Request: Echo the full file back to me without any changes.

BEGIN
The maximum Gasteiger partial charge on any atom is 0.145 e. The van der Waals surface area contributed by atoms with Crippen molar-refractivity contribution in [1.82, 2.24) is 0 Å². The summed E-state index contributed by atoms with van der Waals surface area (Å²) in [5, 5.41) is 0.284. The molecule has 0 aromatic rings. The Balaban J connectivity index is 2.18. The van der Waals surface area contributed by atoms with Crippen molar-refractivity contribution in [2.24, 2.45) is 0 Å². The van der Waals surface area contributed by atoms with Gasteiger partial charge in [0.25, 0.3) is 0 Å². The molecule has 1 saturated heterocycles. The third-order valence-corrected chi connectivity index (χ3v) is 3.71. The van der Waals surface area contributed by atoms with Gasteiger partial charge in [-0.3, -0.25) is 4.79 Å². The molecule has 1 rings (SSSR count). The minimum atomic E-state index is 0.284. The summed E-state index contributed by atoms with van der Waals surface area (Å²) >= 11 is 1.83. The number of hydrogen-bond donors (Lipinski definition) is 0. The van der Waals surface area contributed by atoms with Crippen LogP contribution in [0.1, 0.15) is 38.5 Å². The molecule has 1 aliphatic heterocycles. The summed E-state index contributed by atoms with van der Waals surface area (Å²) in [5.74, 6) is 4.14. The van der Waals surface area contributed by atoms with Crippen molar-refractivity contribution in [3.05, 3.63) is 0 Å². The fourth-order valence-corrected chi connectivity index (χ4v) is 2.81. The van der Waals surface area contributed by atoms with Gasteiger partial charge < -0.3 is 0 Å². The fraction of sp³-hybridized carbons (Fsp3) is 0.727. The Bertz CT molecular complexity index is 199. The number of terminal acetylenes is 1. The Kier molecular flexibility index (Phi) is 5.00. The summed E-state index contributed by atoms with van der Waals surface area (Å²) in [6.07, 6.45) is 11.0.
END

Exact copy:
The maximum Gasteiger partial charge on any atom is 0.145 e. The van der Waals surface area contributed by atoms with Crippen molar-refractivity contribution in [1.82, 2.24) is 0 Å². The summed E-state index contributed by atoms with van der Waals surface area (Å²) in [5, 5.41) is 0.284. The molecule has 0 aromatic rings. The Balaban J connectivity index is 2.18. The van der Waals surface area contributed by atoms with Crippen molar-refractivity contribution in [2.24, 2.45) is 0 Å². The van der Waals surface area contributed by atoms with Gasteiger partial charge in [0.25, 0.3) is 0 Å². The molecule has 1 saturated heterocycles. The third-order valence-corrected chi connectivity index (χ3v) is 3.71. The van der Waals surface area contributed by atoms with Gasteiger partial charge in [-0.3, -0.25) is 4.79 Å². The molecule has 1 rings (SSSR count). The minimum atomic E-state index is 0.284. The summed E-state index contributed by atoms with van der Waals surface area (Å²) >= 11 is 1.83. The number of hydrogen-bond donors (Lipinski definition) is 0. The van der Waals surface area contributed by atoms with Crippen LogP contribution in [0.1, 0.15) is 38.5 Å². The molecule has 1 aliphatic heterocycles. The summed E-state index contributed by atoms with van der Waals surface area (Å²) in [5.74, 6) is 4.14. The van der Waals surface area contributed by atoms with Crippen molar-refractivity contribution in [3.05, 3.63) is 0 Å². The fourth-order valence-corrected chi connectivity index (χ4v) is 2.81. The van der Waals surface area contributed by atoms with Gasteiger partial charge < -0.3 is 0 Å². The fraction of sp³-hybridized carbons (Fsp3) is 0.727. The Bertz CT molecular complexity index is 199. The number of terminal acetylenes is 1. The Kier molecular flexibility index (Phi) is 5.00. The summed E-state index contributed by atoms with van der Waals surface area (Å²) in [6.07, 6.45) is 11.0.